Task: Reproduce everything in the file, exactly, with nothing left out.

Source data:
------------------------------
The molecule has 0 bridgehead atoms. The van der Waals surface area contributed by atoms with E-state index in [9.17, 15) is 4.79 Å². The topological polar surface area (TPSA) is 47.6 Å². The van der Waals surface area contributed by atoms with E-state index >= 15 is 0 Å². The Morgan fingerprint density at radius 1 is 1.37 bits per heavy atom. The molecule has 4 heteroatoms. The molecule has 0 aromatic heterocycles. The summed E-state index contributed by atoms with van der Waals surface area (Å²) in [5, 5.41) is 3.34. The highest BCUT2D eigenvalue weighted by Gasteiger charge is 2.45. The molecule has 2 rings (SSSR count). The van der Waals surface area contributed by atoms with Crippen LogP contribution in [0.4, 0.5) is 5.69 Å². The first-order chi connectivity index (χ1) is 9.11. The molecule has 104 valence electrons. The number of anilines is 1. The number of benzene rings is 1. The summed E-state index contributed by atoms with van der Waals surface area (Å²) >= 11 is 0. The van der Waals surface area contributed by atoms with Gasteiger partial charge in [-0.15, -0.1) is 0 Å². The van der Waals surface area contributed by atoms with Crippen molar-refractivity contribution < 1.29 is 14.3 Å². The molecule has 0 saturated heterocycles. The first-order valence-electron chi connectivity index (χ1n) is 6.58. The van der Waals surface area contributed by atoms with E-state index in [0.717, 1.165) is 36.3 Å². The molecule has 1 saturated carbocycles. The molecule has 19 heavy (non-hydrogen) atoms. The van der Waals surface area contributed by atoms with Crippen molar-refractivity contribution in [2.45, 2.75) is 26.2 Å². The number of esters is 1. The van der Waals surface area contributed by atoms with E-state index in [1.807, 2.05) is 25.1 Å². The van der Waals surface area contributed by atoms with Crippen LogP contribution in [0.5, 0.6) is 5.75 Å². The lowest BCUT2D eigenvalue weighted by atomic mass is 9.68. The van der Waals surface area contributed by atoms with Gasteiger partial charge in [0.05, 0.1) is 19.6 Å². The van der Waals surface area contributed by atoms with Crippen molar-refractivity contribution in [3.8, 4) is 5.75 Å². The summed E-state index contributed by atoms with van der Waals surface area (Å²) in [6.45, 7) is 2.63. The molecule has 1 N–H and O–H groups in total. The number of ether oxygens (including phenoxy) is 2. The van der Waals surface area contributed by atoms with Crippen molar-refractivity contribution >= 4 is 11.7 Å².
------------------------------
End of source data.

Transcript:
The molecule has 0 bridgehead atoms. The van der Waals surface area contributed by atoms with E-state index in [9.17, 15) is 4.79 Å². The topological polar surface area (TPSA) is 47.6 Å². The van der Waals surface area contributed by atoms with E-state index >= 15 is 0 Å². The Morgan fingerprint density at radius 1 is 1.37 bits per heavy atom. The molecule has 4 heteroatoms. The molecule has 0 aromatic heterocycles. The summed E-state index contributed by atoms with van der Waals surface area (Å²) in [5, 5.41) is 3.34. The highest BCUT2D eigenvalue weighted by Gasteiger charge is 2.45. The molecule has 2 rings (SSSR count). The van der Waals surface area contributed by atoms with Crippen LogP contribution in [0.4, 0.5) is 5.69 Å². The first-order chi connectivity index (χ1) is 9.11. The molecule has 104 valence electrons. The number of anilines is 1. The number of benzene rings is 1. The summed E-state index contributed by atoms with van der Waals surface area (Å²) >= 11 is 0. The van der Waals surface area contributed by atoms with Gasteiger partial charge in [-0.15, -0.1) is 0 Å². The van der Waals surface area contributed by atoms with Crippen molar-refractivity contribution < 1.29 is 14.3 Å². The molecule has 0 saturated heterocycles. The first-order valence-electron chi connectivity index (χ1n) is 6.58. The van der Waals surface area contributed by atoms with E-state index in [0.717, 1.165) is 36.3 Å². The molecule has 1 saturated carbocycles. The molecule has 19 heavy (non-hydrogen) atoms. The van der Waals surface area contributed by atoms with Crippen molar-refractivity contribution in [2.45, 2.75) is 26.2 Å². The number of esters is 1. The van der Waals surface area contributed by atoms with E-state index in [1.807, 2.05) is 25.1 Å². The van der Waals surface area contributed by atoms with Crippen LogP contribution in [0.5, 0.6) is 5.75 Å². The lowest BCUT2D eigenvalue weighted by atomic mass is 9.68. The van der Waals surface area contributed by atoms with Gasteiger partial charge in [0.05, 0.1) is 19.6 Å². The van der Waals surface area contributed by atoms with Crippen molar-refractivity contribution in [3.8, 4) is 5.75 Å². The summed E-state index contributed by atoms with van der Waals surface area (Å²) in [6.45, 7) is 2.63. The molecule has 1 N–H and O–H groups in total. The number of ether oxygens (including phenoxy) is 2. The van der Waals surface area contributed by atoms with Crippen molar-refractivity contribution >= 4 is 11.7 Å².